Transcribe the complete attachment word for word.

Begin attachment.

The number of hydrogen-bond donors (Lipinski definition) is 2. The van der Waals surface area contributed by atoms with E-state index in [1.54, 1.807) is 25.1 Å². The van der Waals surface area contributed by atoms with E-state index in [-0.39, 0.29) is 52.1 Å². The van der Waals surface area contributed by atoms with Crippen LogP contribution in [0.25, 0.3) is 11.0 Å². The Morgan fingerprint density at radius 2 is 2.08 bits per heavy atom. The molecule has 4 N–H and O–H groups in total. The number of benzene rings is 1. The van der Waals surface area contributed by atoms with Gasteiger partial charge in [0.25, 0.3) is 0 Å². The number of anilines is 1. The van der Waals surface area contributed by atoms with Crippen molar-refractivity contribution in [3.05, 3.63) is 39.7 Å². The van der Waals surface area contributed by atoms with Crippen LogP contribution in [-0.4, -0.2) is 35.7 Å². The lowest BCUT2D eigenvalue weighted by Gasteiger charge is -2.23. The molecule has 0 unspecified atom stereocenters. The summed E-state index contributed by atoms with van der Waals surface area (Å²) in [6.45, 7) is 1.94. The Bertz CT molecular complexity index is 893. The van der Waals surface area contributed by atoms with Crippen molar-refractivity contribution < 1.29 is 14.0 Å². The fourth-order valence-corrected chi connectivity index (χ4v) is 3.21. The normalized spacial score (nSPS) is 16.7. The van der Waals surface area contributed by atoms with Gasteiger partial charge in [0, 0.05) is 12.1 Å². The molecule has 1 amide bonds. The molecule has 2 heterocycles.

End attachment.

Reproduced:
The number of hydrogen-bond donors (Lipinski definition) is 2. The van der Waals surface area contributed by atoms with E-state index in [1.54, 1.807) is 25.1 Å². The van der Waals surface area contributed by atoms with E-state index in [-0.39, 0.29) is 52.1 Å². The van der Waals surface area contributed by atoms with Crippen LogP contribution in [0.25, 0.3) is 11.0 Å². The Morgan fingerprint density at radius 2 is 2.08 bits per heavy atom. The molecule has 4 N–H and O–H groups in total. The number of benzene rings is 1. The van der Waals surface area contributed by atoms with Gasteiger partial charge in [0.25, 0.3) is 0 Å². The number of anilines is 1. The van der Waals surface area contributed by atoms with Crippen molar-refractivity contribution in [3.05, 3.63) is 39.7 Å². The van der Waals surface area contributed by atoms with Crippen LogP contribution in [-0.4, -0.2) is 35.7 Å². The lowest BCUT2D eigenvalue weighted by Gasteiger charge is -2.23. The molecule has 0 unspecified atom stereocenters. The summed E-state index contributed by atoms with van der Waals surface area (Å²) in [6.45, 7) is 1.94. The Bertz CT molecular complexity index is 893. The van der Waals surface area contributed by atoms with Crippen molar-refractivity contribution < 1.29 is 14.0 Å². The fourth-order valence-corrected chi connectivity index (χ4v) is 3.21. The normalized spacial score (nSPS) is 16.7. The van der Waals surface area contributed by atoms with Gasteiger partial charge in [0, 0.05) is 12.1 Å². The molecule has 1 amide bonds. The molecule has 2 heterocycles.